Hybridization and Carbon Tetrachloride
Name: Nadya
Status: other
Grade: 912
Location:N/A
Country: N/A
Date: 5/20/2005
Question:
How does hybridization account for the bonding of carbon
tetrachloride?
Replies:
It is not necessary to invoke "hybridization" especially for CCl4. It must
be invoked for all tetrahedral bonds of carbon and other atoms. The
electron configuration of an isolated carbon atom in its ground state is:
(1s2) (2s2)(2p2). Based solely on the simplest Aufbau principle one would
predict that carbon in the ground state should behave a lot like oxygen
with two unpaired electrons available for bonding with a bond angle
somewhat greater than 90 degrees. The problem is that this prediction is
wrong, very wrong, because the neglect of filled valence shells (or
subshells) oversimplifies the problem to such an extent that it makes a
prediction that does not match the experimental data. That is, how we
"say" electrons are behaving is inconsistent with "how" electrons are
actually behaving. One might suggest that the electronic state of carbon
could be: (1s1)(2s2)(2px2)(2py)(2pz). This would lead one to the
conclusion that carbon would have 2 lone pairs (2s2), (2px2) similar to
nitrogen, but nonequivalent, and 3 bonding electrons (2 equivalent
(2py)(2pz), and the other different (2s2)). However, that reasoning too
does not match the data that carbon has 4 bonding electrons and that they
are identical.
The correct reasoning, arguing from the experimental data, is that
electronic states form hybrid bonds represented by wave functions that are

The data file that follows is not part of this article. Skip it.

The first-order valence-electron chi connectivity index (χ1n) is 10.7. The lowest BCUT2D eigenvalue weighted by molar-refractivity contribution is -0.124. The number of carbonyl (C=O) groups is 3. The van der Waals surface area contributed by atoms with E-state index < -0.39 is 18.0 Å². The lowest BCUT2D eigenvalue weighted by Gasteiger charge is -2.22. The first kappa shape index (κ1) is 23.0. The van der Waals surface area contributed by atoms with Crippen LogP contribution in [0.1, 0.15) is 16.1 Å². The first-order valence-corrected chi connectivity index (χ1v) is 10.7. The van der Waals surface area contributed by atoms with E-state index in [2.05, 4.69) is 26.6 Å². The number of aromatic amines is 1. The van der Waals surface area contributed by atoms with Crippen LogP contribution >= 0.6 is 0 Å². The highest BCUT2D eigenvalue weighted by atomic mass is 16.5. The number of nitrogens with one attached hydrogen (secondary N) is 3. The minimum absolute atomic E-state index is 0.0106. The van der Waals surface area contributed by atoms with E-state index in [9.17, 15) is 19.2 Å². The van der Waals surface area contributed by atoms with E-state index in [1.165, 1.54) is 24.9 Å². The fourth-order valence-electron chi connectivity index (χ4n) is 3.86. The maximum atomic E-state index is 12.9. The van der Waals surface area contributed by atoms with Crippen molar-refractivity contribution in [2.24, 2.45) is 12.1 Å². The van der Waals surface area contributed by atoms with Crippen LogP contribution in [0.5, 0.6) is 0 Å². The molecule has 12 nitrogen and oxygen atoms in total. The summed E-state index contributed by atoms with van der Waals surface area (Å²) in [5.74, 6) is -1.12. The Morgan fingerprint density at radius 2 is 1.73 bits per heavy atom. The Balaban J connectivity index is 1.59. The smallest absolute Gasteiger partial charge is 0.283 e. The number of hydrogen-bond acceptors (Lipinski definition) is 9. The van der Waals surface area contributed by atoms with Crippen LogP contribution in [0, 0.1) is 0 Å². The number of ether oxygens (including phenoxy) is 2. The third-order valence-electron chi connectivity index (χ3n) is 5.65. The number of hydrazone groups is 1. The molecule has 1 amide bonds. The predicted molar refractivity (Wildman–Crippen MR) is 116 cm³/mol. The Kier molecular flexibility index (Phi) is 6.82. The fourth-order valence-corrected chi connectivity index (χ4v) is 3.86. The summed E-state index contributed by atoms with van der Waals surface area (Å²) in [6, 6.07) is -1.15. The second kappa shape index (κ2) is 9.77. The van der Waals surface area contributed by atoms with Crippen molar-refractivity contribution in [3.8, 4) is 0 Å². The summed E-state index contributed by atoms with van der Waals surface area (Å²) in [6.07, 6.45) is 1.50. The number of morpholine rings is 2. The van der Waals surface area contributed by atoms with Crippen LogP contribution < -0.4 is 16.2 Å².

linear combinations of atomic wave functions. This is not "black magic" as
it might appear. If a differential equation (and this is important, ANY
DIFFERENTIAL EQUATION) has several solutions, then any linear combination of
those solutions meeting the boundary conditions is also a valid solution to
the differential equation. Whether the other linear combinations are useful
is a different matter, but one cannot just throw away possible solutions
"without cause".
In the case of carbon the linear combination of one 2s and three 2p
orbitals that result in four equivalent bonds is T1 = 1/2(2s+2px+2py+2pz);
T2 = 1/2(2s20x2py+2pz); T3 = 1/2(2s+2px2py2pz);
T4 = 1/2(2s2px+2py2pz). The shorthand symbols: s2, 2px, 2py, and 2pz stand
for actual mathematical formulas of the position of the electrons. Writing
those out explicitly would make formulas for T1, T2, T3, and T4 very messy
looking so the letter shorthand is used.
It is important to understand that other possible solutions cannot be
excluded a priori for mathematical reasons. The one that best fits the
observations is the one that is retained. That imposes a certain humility on
our understanding of chemical bonding  or it should.
Vince Calder
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Update: June 2012